The message that a particular store or chain itself battles crime can be an important point of differentiation, said Robert McCrie, professor of security management at City College of New York, and editor of Security Letter, a twice-monthly newsletter on commercial and retail theft prevention.
And many are willing to shell out the dollars. In 1992, $4.2 billion was spent on commercial and industrial security products, including fire and burglar alarms, surveillance systems, closed circuit TVs, electronic access controls, metal detectors, locks and safes, estimates the Freedonia Group, Cleveland. The figure is expected to hit $6.2 billion by 1997.
Closed circuit TV surveillance systems are being used inside stores and throughout malls, including the parking lots. Hours of operation are being adjusted to accommodate shoppers' changing schedules, and security personnel are roaming the premises using everything from golf carts to cars, bicycles to horses.
For some consumers, that's not enough. An August survey by America's Research Group, Charleston, S.C., found safety and security are the top motivating factors for mall managers who have decided to provide valet services. The phone survey of 1,003 adults found 11% of consumers select shopping centers based solely on the crime issue and the presence of security measures, and that nearly a third of women feel threatened in retail stores.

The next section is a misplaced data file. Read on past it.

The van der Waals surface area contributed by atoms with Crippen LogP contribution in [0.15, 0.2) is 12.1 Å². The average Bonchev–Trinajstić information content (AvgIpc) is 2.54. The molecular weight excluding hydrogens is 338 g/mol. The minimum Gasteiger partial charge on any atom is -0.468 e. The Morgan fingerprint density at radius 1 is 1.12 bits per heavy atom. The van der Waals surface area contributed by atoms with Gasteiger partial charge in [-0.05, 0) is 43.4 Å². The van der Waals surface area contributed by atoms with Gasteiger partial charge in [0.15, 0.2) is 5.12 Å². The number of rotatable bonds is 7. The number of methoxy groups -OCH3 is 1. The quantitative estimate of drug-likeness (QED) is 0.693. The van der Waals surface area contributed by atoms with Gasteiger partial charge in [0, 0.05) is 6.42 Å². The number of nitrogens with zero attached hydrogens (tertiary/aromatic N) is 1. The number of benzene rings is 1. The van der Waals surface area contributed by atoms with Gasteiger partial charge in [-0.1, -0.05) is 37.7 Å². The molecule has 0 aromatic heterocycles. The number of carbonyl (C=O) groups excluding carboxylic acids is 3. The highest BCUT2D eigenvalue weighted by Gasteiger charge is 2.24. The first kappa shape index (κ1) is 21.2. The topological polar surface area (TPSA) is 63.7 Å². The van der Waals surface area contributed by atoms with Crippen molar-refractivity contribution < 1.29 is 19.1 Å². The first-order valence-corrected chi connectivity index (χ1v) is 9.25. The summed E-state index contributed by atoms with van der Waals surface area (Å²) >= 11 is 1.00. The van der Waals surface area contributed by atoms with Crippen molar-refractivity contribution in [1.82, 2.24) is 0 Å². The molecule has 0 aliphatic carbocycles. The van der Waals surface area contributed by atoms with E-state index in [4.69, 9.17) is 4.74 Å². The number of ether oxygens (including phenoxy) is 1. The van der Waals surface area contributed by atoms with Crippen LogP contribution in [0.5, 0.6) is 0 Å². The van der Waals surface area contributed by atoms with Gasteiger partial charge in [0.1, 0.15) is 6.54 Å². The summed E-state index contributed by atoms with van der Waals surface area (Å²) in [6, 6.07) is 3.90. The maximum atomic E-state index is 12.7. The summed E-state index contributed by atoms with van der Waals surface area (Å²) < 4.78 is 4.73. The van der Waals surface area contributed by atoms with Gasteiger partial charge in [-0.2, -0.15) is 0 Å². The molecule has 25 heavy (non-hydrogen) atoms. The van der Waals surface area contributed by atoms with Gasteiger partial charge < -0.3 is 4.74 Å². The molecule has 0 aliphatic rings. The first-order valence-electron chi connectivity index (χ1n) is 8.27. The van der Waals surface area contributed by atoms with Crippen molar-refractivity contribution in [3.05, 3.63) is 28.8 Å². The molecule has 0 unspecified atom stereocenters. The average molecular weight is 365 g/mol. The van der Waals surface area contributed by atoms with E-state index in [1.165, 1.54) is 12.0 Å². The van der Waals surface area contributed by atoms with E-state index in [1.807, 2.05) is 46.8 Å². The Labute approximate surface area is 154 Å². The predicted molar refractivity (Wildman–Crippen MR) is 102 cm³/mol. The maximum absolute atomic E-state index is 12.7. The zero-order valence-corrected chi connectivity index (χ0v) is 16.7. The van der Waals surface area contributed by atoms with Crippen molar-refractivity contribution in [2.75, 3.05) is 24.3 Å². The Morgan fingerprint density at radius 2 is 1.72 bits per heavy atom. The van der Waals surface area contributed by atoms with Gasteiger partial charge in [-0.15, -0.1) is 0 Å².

Americans' changing shopping patterns have already affected retail sales. Another America's Research Group survey, conducted in April, found weekday evening shopping is down 9% from 10 years ago, and attributed the shift to fear of crime after dark.
The furniture trade is an example of the trend, said Britt Beemer, president of the researcher. In 1983, roughly 45% of furniture purchases were made on the weekend; today, the figure is closer to 70%.
Mr. Beemer said: "The bright retailers will respond and have a plan in place, and see some long-term benefits."